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Help! My child's choking and we're stuck in traffic

Based out of Dallas, Texas, Mary McCoy is a writer and social worker for disenfranchised women and children. She's a single mom, lover of Texas barbecue, and a die-hard fan of yoga

Do you know how to handle this driving nightmare?

You look in the rear-view mirror, and notice that your child is distressed and not breathing. What do you do now, mom?

If you want a nightmare, go ahead and Google "pediatric choking." You'll find all manner of horror stories from moms who have lived through the unthinkable. You'll also find statistics, like the Centers for Disease Control research that cites choking as the fourth leading cause of death in young children — a tragedy that takes one child's life every five days.

Choking while driving: A preventable crisis

You'll also hear wisdom from health experts like the New York Times' Jane Brody, who says, "A child should not eat in a moving vehicle, ever. If the driver stops short or the vehicle is bumped from behind, the sudden lurch may cause a child to inhale food or to swallow it un-chewed."

Of course, this seems so obvious, but I'm guilty of handing french fries to my daughter in the backseat when we're crunched for time. My best guess is that you've given your child food while driving, too. Most moms can recognize that this isn't a great parenting practice — but do you know what to do if your child starts to choke while you're stuck in the car?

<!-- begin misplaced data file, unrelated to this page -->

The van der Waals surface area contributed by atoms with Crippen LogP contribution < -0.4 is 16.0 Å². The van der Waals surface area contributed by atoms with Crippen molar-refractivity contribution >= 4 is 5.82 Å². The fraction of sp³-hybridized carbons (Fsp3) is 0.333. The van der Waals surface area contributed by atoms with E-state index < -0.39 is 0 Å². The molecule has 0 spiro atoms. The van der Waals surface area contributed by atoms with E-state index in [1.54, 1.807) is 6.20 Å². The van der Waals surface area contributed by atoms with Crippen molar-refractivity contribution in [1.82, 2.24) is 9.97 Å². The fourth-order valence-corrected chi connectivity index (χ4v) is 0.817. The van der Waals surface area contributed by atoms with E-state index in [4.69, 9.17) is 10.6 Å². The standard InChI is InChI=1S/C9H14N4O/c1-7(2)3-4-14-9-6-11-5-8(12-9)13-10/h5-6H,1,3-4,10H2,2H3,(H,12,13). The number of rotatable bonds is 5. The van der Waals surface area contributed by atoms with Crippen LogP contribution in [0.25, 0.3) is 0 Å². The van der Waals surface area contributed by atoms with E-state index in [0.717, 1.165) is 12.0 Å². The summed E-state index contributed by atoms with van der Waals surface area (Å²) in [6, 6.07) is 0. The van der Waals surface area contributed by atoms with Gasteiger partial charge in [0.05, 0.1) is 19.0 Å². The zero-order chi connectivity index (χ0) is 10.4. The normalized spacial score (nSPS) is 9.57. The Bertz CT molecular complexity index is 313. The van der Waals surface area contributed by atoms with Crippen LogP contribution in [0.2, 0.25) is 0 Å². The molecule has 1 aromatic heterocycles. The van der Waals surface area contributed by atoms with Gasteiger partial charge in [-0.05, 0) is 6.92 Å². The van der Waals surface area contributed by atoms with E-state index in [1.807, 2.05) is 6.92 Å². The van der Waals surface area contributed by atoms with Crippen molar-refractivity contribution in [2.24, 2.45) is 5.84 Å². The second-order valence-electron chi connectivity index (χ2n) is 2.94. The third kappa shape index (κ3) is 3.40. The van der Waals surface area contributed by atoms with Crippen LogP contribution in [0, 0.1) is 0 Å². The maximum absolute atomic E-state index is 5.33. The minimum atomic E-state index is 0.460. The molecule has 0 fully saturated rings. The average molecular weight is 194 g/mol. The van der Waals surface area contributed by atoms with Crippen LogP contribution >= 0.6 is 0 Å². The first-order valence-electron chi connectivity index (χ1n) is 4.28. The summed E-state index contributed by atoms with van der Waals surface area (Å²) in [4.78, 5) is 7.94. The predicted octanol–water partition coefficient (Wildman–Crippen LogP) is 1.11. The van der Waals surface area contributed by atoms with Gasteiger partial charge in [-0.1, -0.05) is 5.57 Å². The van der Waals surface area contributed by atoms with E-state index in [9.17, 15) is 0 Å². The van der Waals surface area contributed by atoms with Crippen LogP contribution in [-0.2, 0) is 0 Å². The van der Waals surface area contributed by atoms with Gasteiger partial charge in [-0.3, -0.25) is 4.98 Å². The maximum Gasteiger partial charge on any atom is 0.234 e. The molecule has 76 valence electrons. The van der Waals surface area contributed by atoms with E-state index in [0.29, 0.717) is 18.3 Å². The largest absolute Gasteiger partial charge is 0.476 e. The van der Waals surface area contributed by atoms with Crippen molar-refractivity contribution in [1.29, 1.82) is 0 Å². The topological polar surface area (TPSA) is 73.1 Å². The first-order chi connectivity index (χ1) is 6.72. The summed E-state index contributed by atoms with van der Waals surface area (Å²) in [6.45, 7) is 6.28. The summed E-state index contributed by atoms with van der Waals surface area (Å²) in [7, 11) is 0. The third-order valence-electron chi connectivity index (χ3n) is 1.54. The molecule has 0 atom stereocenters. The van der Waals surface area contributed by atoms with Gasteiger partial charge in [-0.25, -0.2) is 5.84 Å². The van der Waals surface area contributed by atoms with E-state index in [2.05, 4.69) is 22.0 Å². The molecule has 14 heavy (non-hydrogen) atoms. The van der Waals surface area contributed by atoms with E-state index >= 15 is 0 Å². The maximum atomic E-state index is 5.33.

Think quickly for survival

First of all, you need to recognize the signs of choking. According to the Mayo Clinic, a choking child won't be able to talk or cough forcefully, and will have difficulty breathing. If too much time passes, his or her skin and nails will start to look bluish. He or she may lose consciousness. If any of these signs are present, you must act quickly and calmly, even if you're stuck in traffic.

  1. Stop the car. If you're stopped in traffic already, turn on your hazards. If your car is moving, pull it to the shoulder immediately. Don't spend more than a few seconds getting your car safely pulled over — time is of the essence.
  2. Dial 911 while stopping the car. If someone is with you, direct him or her to call 911 immediately. If you're by yourself, you must call for emergency help as soon as possible, too. Use the time you're stopping the car to call 911 so that you don't waste any time. You can explain your emergency on speakerphone as you're providing first aid to your child.
  3. Provide first aid. If your child is over the age of 1, the American Red Cross says to remove him or her from the vehicle and deliver five back blows between the shoulder blades with the heel of your hand, as your child is draped across your other arm. Then stand him or her up to deliver five quick abdominal thrusts. Continue this pattern until the object comes out of the airway. If your child is under 1, use Mayo Clinic's infant first aid for choking, which uses a similar pattern of back blows and chest thrusts. You can administer this pattern by giving back blows as your child is draped across your inner forearm, with his or her head in your hands, facing down.

Once help arrives, leave the scene to go to the hospital. Doctors will need to check your child for remaining food or object particles, in order to prevent later aspiration or infection.

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